Survey of London Monograph 3, Old Palace, Bromley-By-Bow. Originally published by Guild & School of Handicraft, London, 1901.
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THE CEILINGS AND MODELLED PLASTER WORK.
Of modelled plaster ceilings three only remained, & are shown on plates 3-4. There were also three plaster friezes, two of them complete, along the top of the walls of the north-west rooms on the ground and upper floors, the former illustrated by the lithograph on plate 33, and the latter by the photograph on plate 34. The remains of the third, consisting of three repeats only, was on the chimney breast of the room above the State room, and is shown on plate 33. The handling of these varies considerably, that on plate 34 being perhaps the best; it is essentially English in design, with its open strapwork scrolls, flowers and fruits, while the others partake much more of the Italian character. All these friezes were covered by the later work, the two former by the 18th century panelling, which extended from the floor to the ceiling, and the latter by the carved pine mantelpiece, which also covered an original stone fireplace similar to that shown on plate 12, with a richly carved, coloured and gilt frieze.
Examples similar to that in the State room are still preserved in the 'Panel room,' Balcarres House, Fife, N.B.; Leathersellers' Hall, St. Helen's, London—illustrated by Malcolm; (fn. 1) several also are illustrated by Gotch; (fn. 2) and there are no doubt many others of similar design. The details vary considerably in each ceiling, but in that at Balcarres House illustrated on plate 22 it will be seen there are panels similar to those on the Old Palace ceiling containing figures of ancient heroes. (fn. 3)
With regard to the ceiling in the north-west room it is interesting to note, that in the ceiling of the principal room of the 'Workman's Home,' (fn. 4) not only is the design similar, but the ornament running along the ribs of both ceilings is cast from the same moulds, thus proving that both were the work of the same hand, and executed within a short period of each other. There are also in this latter ceiling the little cherubs' heads, with halo and wings only, similar to those bordering the panels containing the heroes in the State room ceiling, plate 21.
There are also similar ceilings to this at Broughton Castle, Oxon; University Library, Cambridge; and Aston Hall, near Birmingham. In this last the detail is much bolder and simpler than at the Palace. (fn. 5)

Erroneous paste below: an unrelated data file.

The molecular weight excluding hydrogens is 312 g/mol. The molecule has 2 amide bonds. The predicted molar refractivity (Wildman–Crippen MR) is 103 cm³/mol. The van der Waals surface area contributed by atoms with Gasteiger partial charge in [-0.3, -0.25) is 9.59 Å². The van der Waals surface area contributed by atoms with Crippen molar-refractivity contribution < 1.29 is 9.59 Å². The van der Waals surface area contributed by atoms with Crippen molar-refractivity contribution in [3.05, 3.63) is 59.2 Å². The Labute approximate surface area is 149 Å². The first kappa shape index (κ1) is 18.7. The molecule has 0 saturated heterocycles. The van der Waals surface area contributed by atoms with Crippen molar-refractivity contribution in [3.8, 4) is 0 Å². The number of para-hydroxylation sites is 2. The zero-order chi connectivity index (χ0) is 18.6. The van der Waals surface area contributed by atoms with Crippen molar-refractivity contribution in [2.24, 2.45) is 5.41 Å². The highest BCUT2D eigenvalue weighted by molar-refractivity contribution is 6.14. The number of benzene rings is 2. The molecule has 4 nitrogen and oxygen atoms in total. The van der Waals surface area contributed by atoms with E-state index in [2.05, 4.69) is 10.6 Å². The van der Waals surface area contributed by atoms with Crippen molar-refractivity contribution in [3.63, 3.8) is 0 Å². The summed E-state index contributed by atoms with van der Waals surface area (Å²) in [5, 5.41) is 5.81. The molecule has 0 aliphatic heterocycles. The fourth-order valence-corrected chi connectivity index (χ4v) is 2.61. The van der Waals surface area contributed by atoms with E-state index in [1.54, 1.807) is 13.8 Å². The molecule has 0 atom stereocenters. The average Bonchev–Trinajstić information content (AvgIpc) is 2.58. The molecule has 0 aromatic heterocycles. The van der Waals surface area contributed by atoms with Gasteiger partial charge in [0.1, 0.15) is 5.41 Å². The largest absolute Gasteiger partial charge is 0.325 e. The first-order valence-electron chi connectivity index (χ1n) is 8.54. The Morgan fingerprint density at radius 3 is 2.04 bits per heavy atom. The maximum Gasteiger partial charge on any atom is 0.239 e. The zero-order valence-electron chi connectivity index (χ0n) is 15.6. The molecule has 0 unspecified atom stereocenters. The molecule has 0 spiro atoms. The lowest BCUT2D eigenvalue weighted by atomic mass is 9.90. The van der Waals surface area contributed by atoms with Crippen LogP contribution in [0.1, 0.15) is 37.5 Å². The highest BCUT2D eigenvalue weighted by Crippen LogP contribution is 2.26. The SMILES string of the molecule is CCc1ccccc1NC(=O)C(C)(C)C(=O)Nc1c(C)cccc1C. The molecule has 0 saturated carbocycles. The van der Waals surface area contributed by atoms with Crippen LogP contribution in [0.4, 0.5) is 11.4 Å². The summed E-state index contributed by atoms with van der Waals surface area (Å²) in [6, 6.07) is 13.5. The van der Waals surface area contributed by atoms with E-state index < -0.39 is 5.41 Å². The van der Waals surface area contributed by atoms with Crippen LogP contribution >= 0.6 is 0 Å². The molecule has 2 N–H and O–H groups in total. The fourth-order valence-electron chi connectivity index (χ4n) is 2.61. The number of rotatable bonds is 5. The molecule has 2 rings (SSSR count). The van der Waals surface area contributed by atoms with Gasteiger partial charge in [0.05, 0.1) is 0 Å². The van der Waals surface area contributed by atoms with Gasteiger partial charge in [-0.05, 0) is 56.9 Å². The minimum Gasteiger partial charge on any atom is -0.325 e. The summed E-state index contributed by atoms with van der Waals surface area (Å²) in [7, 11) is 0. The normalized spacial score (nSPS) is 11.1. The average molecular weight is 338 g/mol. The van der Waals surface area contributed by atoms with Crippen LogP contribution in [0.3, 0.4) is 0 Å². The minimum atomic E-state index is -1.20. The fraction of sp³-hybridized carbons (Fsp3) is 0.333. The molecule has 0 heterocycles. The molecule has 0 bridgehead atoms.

Of the third and perhaps the most beautiful, which is illustrated in plan on plate 4, and by photographs on plate 28, the writer has, so far, not seen a similar example. The design is formed by intersecting circles and quatrefoils, each about ten feet diameter, with grotesque heads, shown in detail in the lithographs on plates 31-32, to mark their intersections; the ribs are ornamented with a running design of nuts and various fruits, treated in a much less conventional manner than in the other ceilings, and the panels between the ribs ornamented with the fan, pomegranate, and other subjects shown in detail on plates 30 to 32. Only one-third of this ceiling was left, but the design of the whole is shown in the plan on plate 4.
In construction all ceilings were similar, and appeared to be built up as follows: The ceilings were formed with two coats of plaster; on the first coat the design was drawn or marked and the body of the ribs (A) 'roughed in' with plaster; the underside of this was roughened or scored to take the cast work (B), which varied from ¼ to ½ inch in thickness, & was formed of plaster mixed with some hardening material like marble dust. The outer mouldings (C) as will be plainly seen by reference to the various photographs, were then run by hand, not struck from centres, and the ribs were complete. The panels on the face of the ceiling were next applied, and the finishing coat of plaster was put on to the surfaces of the ceiling between these and the ribs. A much larger proportion of hair was used than is the custom at the present day.
The State room ceiling was the only one, in the first instance, that was purchased by the authorities of the South Kensington Museum, and removed thence during the demolition. The remains of the two others, consisting of one or more repeats of each ornament and section of ribs, were collected by the writer (careful drawings of these ceilings being also made at the time), and these remains, together with the friezes above mentioned, were by him subsequently handed to the Museum for reconstruction.